A 31-year-old mother of three who was out for a night on the town two years ago was sentenced to 20 years in prison on Wednesday for getting drunk and causing a wreck that killed a 20-year-old reservist.
Beth Branum of Granbury was convicted of intoxication manslaughter Tuesday. On Wednesday, the jury recommended the maximum sentence.
Because the jury found that her vehicle was a deadly weapon, Branum will have to serve half of her sentence before she becomes eligible for parole.
Branum has been in jail since February 2015. Two of her three children, who range in age from four to 11, live with their father in Missouri, and the third lives in North Texas with relatives, according to George Mackey, one of Branum’s attorneys.
“This is a tragedy all the way around,” Mackey said. “These are good people. Now both their families are devastated.”
Patrick McCarty, who also represented Branum, asked the jury for probation during the punishment phase of the trial. Branum was eligible for probation since she had not previously been convicted of a felony.
“Probation is hard,” McCarty said during his closing arguments. “Probation is not the same as freedom. We're asking that you give her probation today. Her family misses their daughter.”
‘Blew through a red light’
Prosecutors said Branum, a former trauma nurse, “was speeding and blew through a red light” about 5 a.m. March 9, 2014, when she hit the car driven by Brandon Bennett, 20, of Hurst, who was on his way to Lewisville for drills with the Texas Army National Guard.
Bennett was northbound in a Honda on Westpark Way when Branum’s Dodge, eastbound in the 2300 block of West Pipeline Road, in Euless drove through the intersection, police said.
Bennett was pronounced dead at 7 a.m. at Texas Health Harris Methodist Hospital Hurst-Euless-Bedford in Bedford.
Branum was traveling about 60 mph; the speed limit is 35 mph. According to evidence presented at trial, Branum’s blood-alcohol content was more than 0.095 when she was tested, higher than the legal limit of 0.08.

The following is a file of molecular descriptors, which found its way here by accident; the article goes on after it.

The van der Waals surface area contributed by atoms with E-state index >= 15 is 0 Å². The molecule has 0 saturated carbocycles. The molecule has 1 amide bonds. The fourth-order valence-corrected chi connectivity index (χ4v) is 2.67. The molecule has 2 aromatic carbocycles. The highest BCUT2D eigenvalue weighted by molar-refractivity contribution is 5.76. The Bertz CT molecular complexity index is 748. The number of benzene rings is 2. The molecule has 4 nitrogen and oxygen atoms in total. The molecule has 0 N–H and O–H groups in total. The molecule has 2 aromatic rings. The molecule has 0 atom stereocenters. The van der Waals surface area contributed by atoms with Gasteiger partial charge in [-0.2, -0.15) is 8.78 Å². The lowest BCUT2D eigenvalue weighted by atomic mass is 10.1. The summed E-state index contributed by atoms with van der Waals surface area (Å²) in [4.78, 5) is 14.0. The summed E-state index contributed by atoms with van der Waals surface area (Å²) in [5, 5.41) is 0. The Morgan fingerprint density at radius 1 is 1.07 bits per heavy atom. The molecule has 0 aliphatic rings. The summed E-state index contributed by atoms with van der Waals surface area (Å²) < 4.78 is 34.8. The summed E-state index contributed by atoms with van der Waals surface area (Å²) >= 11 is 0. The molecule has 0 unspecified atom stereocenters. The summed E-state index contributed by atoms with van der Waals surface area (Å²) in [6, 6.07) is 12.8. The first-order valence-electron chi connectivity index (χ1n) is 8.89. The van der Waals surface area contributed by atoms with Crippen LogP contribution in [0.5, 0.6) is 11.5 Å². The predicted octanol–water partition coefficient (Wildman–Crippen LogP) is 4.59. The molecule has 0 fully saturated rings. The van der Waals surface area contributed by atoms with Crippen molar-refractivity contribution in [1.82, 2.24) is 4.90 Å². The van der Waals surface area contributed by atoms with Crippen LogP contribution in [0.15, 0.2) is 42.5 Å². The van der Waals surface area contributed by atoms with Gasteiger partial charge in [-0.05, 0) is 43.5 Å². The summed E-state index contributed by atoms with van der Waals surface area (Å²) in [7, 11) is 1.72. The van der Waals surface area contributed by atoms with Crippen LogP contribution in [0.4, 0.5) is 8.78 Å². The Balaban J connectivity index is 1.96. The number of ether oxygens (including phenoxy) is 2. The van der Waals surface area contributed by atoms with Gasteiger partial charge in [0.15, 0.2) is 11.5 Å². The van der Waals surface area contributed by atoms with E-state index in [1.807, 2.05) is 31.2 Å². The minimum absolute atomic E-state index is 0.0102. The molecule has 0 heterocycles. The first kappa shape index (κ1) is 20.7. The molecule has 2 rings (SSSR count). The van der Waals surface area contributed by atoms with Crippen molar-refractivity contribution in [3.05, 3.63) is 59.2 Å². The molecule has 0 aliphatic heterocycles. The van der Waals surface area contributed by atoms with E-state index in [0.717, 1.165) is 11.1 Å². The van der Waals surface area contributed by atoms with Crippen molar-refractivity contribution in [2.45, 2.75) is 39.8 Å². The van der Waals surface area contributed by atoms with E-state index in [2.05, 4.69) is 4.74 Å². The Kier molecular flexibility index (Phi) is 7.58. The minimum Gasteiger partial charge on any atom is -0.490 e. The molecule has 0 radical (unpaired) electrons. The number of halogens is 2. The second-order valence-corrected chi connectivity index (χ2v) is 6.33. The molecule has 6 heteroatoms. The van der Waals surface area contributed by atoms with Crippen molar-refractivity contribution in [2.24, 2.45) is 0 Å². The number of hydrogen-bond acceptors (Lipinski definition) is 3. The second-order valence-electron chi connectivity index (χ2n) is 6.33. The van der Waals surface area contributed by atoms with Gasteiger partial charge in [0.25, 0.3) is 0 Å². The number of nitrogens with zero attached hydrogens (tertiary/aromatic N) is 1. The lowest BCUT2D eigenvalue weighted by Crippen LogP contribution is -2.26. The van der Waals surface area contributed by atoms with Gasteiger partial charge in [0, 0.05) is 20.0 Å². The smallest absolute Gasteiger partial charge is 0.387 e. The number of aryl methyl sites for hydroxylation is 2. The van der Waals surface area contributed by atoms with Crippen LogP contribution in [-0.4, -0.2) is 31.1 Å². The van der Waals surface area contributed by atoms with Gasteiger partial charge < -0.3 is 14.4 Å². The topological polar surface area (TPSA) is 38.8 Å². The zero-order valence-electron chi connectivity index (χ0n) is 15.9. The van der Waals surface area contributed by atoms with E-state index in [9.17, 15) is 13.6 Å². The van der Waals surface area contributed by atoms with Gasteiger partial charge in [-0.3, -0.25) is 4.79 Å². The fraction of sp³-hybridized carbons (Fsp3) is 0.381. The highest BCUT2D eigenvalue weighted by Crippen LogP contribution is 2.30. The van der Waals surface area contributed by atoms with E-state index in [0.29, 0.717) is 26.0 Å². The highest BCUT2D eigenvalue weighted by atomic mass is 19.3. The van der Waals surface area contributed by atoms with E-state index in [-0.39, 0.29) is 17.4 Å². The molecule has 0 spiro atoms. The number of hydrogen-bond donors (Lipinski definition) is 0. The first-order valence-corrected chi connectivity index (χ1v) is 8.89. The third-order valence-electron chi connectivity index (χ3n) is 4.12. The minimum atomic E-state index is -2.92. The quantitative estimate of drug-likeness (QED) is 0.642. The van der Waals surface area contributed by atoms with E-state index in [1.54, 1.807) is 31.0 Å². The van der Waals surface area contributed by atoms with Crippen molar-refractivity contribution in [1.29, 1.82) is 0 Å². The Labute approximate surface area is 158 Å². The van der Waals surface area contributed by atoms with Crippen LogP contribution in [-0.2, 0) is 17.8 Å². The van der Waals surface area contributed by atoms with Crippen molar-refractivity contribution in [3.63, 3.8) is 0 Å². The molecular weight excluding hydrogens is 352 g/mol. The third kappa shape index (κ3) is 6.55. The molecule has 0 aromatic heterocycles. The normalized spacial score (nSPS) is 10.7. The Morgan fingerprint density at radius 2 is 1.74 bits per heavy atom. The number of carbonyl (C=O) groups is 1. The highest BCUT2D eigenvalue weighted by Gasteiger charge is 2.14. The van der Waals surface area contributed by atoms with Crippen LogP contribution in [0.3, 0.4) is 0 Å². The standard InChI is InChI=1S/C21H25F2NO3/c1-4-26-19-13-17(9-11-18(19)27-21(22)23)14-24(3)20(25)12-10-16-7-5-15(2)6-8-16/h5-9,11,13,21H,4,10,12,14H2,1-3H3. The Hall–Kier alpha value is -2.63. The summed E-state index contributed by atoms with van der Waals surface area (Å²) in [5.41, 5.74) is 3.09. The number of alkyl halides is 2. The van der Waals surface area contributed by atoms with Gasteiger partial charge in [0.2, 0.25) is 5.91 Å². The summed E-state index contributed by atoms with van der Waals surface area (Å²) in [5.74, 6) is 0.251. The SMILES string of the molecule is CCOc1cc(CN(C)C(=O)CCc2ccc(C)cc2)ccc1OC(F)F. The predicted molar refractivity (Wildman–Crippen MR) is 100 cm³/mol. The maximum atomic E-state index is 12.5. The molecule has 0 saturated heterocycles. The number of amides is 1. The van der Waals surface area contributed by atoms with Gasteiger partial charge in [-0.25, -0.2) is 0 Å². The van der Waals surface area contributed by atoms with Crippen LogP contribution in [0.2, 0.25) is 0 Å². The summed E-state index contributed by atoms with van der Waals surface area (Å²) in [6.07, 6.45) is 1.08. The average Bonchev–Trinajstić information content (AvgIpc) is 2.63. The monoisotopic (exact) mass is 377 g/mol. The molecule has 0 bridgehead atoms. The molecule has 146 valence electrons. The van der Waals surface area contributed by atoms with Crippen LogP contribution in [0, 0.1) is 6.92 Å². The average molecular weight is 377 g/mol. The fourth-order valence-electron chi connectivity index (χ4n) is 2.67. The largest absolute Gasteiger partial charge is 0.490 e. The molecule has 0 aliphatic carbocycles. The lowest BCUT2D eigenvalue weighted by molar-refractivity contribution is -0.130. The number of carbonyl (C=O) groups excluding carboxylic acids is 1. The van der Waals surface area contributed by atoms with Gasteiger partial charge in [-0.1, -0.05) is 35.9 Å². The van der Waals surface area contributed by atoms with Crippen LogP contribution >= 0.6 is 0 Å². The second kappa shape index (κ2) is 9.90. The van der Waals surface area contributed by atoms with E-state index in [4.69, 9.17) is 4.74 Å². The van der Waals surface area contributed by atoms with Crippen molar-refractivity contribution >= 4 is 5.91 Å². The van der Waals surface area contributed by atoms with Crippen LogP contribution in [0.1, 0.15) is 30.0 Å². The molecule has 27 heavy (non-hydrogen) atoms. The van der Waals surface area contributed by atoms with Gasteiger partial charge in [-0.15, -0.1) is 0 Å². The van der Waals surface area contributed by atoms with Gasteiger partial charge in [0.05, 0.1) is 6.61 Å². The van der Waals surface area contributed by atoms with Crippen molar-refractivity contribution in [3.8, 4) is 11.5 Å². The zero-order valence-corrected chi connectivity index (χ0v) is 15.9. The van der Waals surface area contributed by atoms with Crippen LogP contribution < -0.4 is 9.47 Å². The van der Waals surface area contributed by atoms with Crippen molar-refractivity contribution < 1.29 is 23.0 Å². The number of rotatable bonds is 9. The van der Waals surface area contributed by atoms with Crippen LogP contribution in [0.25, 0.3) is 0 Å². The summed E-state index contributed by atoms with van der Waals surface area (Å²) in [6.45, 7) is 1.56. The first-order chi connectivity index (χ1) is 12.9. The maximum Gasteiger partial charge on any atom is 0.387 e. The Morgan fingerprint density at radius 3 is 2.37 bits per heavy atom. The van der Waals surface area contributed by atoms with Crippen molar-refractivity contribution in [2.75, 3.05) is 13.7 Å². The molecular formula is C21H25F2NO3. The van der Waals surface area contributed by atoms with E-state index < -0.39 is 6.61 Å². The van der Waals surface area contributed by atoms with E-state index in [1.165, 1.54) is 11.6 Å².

Branum’s first trial, in December, ended in a mistrial after a juror told the judge that he knew Bennett and his family.
‘Pattern’ of breaking laws
Althought Branum had not been convicted of a felony, prosecutors presented a list of legal missteps that they said argued against probation.
Tarrant County employee Ashley Yager testified that while Branum free on bail after the wreck, she tampered with her alcohol sensor at least three times in 2014 and 2015, a violation of her bail conditions. Eventually, Branum’s bail was revoked, Yager said.
In 2004, Branum was placed on deferred-adjudication probation after a misdemeanor conviction for possession of marijuana. Branum also received 10 misdemeanor traffic citations between June 2009 and September 2013. They included speeding, failure to change her address on her licenses and operating a motor vehicle without a license plate, according to court records.
“The defense might say that these are just tickets, but they represent a pattern,” prosecutor Richard Alpert said. “She repeatedly breaks the same laws. She doesn’t listen, she doesn’t learn. Mercy is a wonderful thing, but she doesn’t deserve mercy.”
Bennett’s mother, Brenda Holden, testified that her son grew up loving all types of games. An automaker called two days after his death to offer Bennett a job in its warehouse, Holden said.
Holden testified that she looked in on her son the night before he died, but he was sleeping soundly and had to get up early the next morning, so she decided not to disturb him.
“I heard the doorbell at 8 a.m., and I thought that was odd,” Holden said. “It was the worst nightmare a parent could ever see. I opened the door and saw two police officers and a chaplain. I didn’t understand. It was a residential area. How could this happen where my kids grew up?”
Alisha Williams, also a member of the Texas Army National Guard, testified that Bennett told her that his goals in life were to become a police officer and a father.
“Brandon was that little brother that got on your nerves, but you loved him anyway,” Williams said. “There were definitely times when we wanted to kill each other and he stopped us. He was the light at the end of our tunnel.”